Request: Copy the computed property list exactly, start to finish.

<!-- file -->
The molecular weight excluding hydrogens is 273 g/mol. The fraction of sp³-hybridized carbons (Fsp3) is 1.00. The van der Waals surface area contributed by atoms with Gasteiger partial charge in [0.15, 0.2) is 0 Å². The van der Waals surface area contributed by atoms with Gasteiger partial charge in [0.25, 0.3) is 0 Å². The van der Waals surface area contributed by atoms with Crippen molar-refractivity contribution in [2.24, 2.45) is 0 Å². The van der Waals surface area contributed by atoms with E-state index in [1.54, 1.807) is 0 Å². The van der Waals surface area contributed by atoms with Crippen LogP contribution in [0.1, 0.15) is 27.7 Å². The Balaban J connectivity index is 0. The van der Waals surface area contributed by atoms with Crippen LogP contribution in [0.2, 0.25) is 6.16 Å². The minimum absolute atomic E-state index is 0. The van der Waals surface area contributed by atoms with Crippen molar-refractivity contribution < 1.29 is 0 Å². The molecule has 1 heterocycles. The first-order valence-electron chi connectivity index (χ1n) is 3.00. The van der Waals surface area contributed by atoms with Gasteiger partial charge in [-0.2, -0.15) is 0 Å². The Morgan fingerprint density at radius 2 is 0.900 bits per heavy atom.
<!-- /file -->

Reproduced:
The molecular weight excluding hydrogens is 273 g/mol. The fraction of sp³-hybridized carbons (Fsp3) is 1.00. The van der Waals surface area contributed by atoms with Gasteiger partial charge in [0.15, 0.2) is 0 Å². The van der Waals surface area contributed by atoms with Gasteiger partial charge in [0.25, 0.3) is 0 Å². The van der Waals surface area contributed by atoms with Crippen molar-refractivity contribution in [2.24, 2.45) is 0 Å². The van der Waals surface area contributed by atoms with E-state index in [1.54, 1.807) is 0 Å². The van der Waals surface area contributed by atoms with Crippen LogP contribution in [0.1, 0.15) is 27.7 Å². The Balaban J connectivity index is 0. The van der Waals surface area contributed by atoms with Crippen LogP contribution in [0.2, 0.25) is 6.16 Å². The minimum absolute atomic E-state index is 0. The van der Waals surface area contributed by atoms with Crippen molar-refractivity contribution < 1.29 is 0 Å². The molecule has 1 heterocycles. The first-order valence-electron chi connectivity index (χ1n) is 3.00. The van der Waals surface area contributed by atoms with Gasteiger partial charge in [-0.2, -0.15) is 0 Å². The Morgan fingerprint density at radius 2 is 0.900 bits per heavy atom.